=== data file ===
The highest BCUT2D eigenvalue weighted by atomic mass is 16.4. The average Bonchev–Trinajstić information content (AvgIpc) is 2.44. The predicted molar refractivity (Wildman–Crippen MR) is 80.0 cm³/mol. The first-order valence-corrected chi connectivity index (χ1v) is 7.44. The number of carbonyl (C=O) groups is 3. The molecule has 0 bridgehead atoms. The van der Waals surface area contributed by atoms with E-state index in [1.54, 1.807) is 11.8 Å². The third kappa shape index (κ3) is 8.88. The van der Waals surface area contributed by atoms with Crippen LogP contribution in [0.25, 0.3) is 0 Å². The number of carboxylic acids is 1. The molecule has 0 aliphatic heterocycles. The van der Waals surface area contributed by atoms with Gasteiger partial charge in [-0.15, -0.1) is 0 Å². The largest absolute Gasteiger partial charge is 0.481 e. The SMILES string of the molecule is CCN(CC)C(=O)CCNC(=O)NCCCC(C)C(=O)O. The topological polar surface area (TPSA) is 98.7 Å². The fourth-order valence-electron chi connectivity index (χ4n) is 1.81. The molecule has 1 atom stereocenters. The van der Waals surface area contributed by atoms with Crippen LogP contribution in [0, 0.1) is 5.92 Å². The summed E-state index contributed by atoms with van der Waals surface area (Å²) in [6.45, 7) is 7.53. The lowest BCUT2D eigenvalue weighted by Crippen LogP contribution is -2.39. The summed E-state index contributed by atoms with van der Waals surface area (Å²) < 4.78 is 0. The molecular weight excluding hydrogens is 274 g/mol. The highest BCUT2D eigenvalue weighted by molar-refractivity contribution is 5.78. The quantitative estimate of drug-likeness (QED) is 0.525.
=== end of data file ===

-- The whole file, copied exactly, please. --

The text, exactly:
The highest BCUT2D eigenvalue weighted by atomic mass is 16.4. The average Bonchev–Trinajstić information content (AvgIpc) is 2.44. The predicted molar refractivity (Wildman–Crippen MR) is 80.0 cm³/mol. The first-order valence-corrected chi connectivity index (χ1v) is 7.44. The number of carbonyl (C=O) groups is 3. The molecule has 0 bridgehead atoms. The van der Waals surface area contributed by atoms with E-state index in [1.54, 1.807) is 11.8 Å². The third kappa shape index (κ3) is 8.88. The van der Waals surface area contributed by atoms with Crippen LogP contribution in [0.25, 0.3) is 0 Å². The number of carboxylic acids is 1. The molecule has 0 aliphatic heterocycles. The van der Waals surface area contributed by atoms with Gasteiger partial charge in [-0.15, -0.1) is 0 Å². The largest absolute Gasteiger partial charge is 0.481 e. The SMILES string of the molecule is CCN(CC)C(=O)CCNC(=O)NCCCC(C)C(=O)O. The topological polar surface area (TPSA) is 98.7 Å². The fourth-order valence-electron chi connectivity index (χ4n) is 1.81. The molecule has 1 atom stereocenters. The van der Waals surface area contributed by atoms with Crippen LogP contribution in [0, 0.1) is 5.92 Å². The summed E-state index contributed by atoms with van der Waals surface area (Å²) in [6.45, 7) is 7.53. The lowest BCUT2D eigenvalue weighted by Crippen LogP contribution is -2.39. The summed E-state index contributed by atoms with van der Waals surface area (Å²) < 4.78 is 0. The molecular weight excluding hydrogens is 274 g/mol. The highest BCUT2D eigenvalue weighted by molar-refractivity contribution is 5.78. The quantitative estimate of drug-likeness (QED) is 0.525.